Maria detailed the additional benefits available to her as a New Colombo Plan Scholarship recipient.

 

“You receive support in applying for internships and external language training as well, and I really wanted to learn Chinese. I am interested in working in China and learning the language moreso than undertaking the exchange – but obviously the exchange is a great perk as well.”

Speaking of the New Colombo Plan Scholarship, Maria was at home when she got the email notification telling her she had been accepted. “The first word was ‘Congratulations’, and I know from experience if the first word isn’t congratulations it probably isn’t a good sign. So when I saw it I was over the moon! I think that night I actually went to a dumpling market to celebrate going to China!”

In addition to the New Colombo Plan Scholarship, Maria is also a PricewaterhouseCoopers fellow:

“They’ve offered me an internship in their Shanghai office. I’ll get to work on projects related to foreign trade law so I’m really excited for that. To get this practical training in country will be very beneficial.”

 

After her time in Shanghai, Maria will come back to Adelaide to finish her final year of Law. When she arrives home, she wants to help other students apply for the New Colombo Plan Scholarship.

“I feel like trying to find people who have been to China before is hard – very few people that I have spoken to have been to China on exchange, so I had to go through a friend of a friend. It would be great to be a point of reference for future students.”

In the future, Maria would like a position in law, trade, or policy that allows her to be based in Australia but have opportunities to travel between the Indo-Pacific and Australia.

She is looking forward to making further connections while at Shanghai Jiao Tong University and leaves for her exchange in February. You can follow her experience on our Instagram at @uaoverseas, or her own Instagram, @mariapositano.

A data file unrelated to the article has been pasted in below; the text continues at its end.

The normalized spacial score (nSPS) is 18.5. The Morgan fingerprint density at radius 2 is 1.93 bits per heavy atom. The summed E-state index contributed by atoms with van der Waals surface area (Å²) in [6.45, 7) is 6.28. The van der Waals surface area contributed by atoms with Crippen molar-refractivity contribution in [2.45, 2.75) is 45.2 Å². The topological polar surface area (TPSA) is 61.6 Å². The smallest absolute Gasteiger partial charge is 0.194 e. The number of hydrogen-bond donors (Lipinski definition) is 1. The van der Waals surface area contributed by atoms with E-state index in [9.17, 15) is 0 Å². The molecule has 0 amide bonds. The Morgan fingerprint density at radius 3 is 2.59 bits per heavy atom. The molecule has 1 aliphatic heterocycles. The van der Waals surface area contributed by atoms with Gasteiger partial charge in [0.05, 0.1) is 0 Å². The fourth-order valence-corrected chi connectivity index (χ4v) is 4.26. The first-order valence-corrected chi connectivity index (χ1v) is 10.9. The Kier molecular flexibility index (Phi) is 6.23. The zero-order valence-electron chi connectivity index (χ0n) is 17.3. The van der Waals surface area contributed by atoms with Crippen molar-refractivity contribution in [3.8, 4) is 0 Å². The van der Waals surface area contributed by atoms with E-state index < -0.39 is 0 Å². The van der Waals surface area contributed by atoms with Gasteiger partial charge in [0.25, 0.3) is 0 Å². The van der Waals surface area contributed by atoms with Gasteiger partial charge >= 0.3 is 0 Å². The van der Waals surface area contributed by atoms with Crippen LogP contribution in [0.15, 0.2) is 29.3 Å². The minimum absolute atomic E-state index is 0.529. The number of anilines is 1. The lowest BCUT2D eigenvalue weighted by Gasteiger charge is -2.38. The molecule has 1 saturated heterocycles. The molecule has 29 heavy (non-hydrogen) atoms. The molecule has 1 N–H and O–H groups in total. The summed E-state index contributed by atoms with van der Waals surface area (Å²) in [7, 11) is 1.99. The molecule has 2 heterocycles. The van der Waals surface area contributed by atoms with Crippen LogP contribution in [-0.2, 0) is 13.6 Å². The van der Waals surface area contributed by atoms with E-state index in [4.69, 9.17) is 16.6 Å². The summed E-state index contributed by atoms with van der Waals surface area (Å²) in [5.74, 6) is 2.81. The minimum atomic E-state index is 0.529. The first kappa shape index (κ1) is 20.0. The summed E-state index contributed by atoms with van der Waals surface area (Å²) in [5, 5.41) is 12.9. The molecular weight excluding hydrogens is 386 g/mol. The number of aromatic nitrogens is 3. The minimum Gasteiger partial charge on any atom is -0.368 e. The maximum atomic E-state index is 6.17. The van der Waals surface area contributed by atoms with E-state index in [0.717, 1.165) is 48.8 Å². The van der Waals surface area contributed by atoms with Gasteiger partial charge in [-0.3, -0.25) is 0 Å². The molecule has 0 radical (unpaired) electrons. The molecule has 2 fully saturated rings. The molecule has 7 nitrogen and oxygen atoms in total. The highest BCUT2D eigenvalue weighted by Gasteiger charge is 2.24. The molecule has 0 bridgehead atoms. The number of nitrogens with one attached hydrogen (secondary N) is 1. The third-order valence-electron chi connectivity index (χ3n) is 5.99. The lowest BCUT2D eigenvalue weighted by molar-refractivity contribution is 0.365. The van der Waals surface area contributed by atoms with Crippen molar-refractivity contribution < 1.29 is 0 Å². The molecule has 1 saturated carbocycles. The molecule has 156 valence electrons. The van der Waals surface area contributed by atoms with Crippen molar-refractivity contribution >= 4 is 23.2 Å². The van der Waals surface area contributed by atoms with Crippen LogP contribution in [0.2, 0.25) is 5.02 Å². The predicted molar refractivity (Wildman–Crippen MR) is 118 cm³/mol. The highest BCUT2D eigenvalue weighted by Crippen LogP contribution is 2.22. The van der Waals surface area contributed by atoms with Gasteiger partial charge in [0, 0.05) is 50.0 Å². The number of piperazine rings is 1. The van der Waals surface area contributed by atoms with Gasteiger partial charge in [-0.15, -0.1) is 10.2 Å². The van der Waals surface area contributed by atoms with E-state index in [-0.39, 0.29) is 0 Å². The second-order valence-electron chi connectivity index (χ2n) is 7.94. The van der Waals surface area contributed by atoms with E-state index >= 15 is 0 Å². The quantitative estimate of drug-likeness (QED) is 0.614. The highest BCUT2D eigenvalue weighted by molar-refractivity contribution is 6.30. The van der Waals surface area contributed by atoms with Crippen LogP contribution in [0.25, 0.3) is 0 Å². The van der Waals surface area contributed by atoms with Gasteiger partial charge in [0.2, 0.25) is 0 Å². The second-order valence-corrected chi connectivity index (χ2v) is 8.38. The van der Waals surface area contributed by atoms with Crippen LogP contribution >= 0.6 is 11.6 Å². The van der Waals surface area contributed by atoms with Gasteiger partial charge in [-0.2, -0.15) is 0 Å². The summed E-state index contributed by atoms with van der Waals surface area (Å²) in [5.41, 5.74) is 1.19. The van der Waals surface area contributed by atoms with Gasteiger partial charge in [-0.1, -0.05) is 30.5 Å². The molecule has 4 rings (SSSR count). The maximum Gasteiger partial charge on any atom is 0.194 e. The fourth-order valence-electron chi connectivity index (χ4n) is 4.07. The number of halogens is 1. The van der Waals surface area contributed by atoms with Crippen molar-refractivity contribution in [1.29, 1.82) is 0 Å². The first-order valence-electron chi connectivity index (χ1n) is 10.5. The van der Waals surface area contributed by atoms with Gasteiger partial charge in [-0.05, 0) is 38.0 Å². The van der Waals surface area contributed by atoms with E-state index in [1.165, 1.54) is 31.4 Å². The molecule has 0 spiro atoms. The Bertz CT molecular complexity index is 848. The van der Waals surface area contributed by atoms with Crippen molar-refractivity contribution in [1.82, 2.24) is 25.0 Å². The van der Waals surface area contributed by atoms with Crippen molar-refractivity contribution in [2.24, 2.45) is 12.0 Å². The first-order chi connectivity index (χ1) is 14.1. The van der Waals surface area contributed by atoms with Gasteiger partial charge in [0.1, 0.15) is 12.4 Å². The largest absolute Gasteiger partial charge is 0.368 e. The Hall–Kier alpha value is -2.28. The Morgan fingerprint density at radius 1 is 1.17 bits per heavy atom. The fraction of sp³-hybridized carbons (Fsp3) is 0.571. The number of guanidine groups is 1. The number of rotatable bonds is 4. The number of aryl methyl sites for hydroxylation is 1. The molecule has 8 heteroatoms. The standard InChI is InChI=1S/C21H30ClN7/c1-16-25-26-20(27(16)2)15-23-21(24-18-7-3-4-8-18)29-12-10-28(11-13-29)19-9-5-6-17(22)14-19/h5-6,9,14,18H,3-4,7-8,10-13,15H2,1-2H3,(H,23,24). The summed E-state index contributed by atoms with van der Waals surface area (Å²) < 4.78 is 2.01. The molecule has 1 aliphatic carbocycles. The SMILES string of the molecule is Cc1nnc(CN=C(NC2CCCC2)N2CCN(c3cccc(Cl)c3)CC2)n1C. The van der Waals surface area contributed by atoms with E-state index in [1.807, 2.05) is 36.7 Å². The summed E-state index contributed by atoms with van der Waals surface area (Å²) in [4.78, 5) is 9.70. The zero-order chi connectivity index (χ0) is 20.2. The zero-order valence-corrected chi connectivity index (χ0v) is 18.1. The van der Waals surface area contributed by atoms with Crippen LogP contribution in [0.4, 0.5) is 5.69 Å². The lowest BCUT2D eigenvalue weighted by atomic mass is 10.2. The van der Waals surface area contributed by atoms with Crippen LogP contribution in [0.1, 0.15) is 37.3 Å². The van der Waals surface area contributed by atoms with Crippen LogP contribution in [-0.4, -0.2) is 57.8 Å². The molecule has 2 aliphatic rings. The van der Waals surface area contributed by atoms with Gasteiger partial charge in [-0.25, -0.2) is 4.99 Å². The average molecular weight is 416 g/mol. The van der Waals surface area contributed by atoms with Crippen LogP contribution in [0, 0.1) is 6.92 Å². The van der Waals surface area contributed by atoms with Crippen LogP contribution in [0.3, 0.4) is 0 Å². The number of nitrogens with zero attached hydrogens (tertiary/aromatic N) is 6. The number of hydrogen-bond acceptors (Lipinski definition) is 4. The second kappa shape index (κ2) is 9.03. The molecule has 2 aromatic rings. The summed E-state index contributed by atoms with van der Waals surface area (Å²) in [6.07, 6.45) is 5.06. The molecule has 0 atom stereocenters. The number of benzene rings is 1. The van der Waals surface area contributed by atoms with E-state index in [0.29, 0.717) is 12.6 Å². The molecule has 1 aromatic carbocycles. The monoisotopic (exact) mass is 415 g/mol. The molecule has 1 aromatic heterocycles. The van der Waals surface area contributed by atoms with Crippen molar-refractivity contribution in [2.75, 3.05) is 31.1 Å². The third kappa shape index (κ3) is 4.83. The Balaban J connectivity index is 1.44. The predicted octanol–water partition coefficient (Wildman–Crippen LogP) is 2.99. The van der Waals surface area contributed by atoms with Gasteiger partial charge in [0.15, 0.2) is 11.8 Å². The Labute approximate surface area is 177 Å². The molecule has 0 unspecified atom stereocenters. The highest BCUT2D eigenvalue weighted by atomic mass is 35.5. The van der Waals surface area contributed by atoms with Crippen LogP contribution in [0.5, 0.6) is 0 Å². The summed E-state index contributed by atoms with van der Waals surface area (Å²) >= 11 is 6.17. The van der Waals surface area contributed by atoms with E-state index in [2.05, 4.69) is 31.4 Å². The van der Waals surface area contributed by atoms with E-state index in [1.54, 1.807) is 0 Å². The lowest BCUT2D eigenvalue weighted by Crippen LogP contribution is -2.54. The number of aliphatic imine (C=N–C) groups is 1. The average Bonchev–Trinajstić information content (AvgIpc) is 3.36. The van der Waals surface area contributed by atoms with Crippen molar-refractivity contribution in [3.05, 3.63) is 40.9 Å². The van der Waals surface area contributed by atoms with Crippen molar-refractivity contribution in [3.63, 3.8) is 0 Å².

Posted in China, Exchange, Faculty of Arts, Faculty of Professions, Italy, Law, Student Blogs, Study Overseas Alumni | Tagged , , , , , , ,
Comments Off on 2019 New Colombo Plan Scholars – Maria Positano

Sophie Eather is currently preparing to go on exchange to Fudan University, Shanghai, China, in Semester 1 2019. Sophie is currently studying a Bachelor of Commerce majoring in International Business, and a Diploma of Languages majoring in Mandarin Chinese. As the recipient of a 2019 New Colombo Plan Scholarship, Sophie has been funded for her […]

Posted in Student Blogs
Comments Off on 2019 New Colombo Plan Scholars – Sophie Eather

Office closure Study Overseas will be closed for business from 5pm Friday 21 December 2018 and will reopen in the New Year at 9am on Wednesday 2 January 2019. Finance processing will also experience some delays over this period. OS-HELP and Travel Grant processing Eligible OS-HELP or Global Learning Travel Grant applications received before close of business […]

Posted in Student Blogs
Comments Off on 2018 end of year Study Overseas close-down period

Thien was one of the finalists in the video category for our Best Of competition! He participated in a Project Everest program focussed on water assessment to Vietnam. Enjoy!

Posted in Asia, Faculty of Engineering, Computer & Mathematical Sciences, Short Programs, Student Blogs, Student Videos, Vietnam | Tagged , , , ,
Comments Off on Best Of 2018 – Thien Nguyen – Project Everest, Vietnam

Ben was one of the finalists in the video category for our Best Of competition! His dreamy footage is from the Deep Water, Deep Jungle study tour that took students from the School of Biological Sciences to Singapore and Cambodia. We love these Southeast Asian vibes!

Posted in Faculty of Sciences, Singapore, Student Videos, Study Tours | Tagged , , , , ,
Comments Off on Best of 2018 – Ben D’Antonio – Deep Water, Deep Jungle – Singapore, Cambodia

Alice’s submission won the best video prize for our Best Of competition! Well done Alice. Check out her adventures at Nagoya University in Japan.

Posted in Asia, Exchange, Japan, Student Blogs, Student Videos | Tagged , , , ,
Comments Off on Best Of 2018 – Alice Yang – Nagoya University, Japan

Kathryn is currently on exchange at the University of Glasgow for a Full Year (2018-2019). She is studying a Bachelor of Arts, majoring in English and minoring in Art History. Once your exchange finally comes around, it can feel like you’ve been planning and waiting for years and in the excitement and stress of last […]

Posted in Europe, Exchange, Faculty of Arts, Student Blogs, United Kingdom | Tagged , , , , , , , , , , , ,
Comments Off on 6 Tips for Settling In – by Kathryn Simons

Study Overseas is offering the opportunity for two storytelling students to win $250 each for the best written piece and best video of 2018. Students must: Have participated in a Study Overseas experience in 2018 (including those that departed in 2017) which has been registered in GLAS Be a current student of the University of […]

Posted in Student Blogs
Comments Off on Best Of 2018 Competition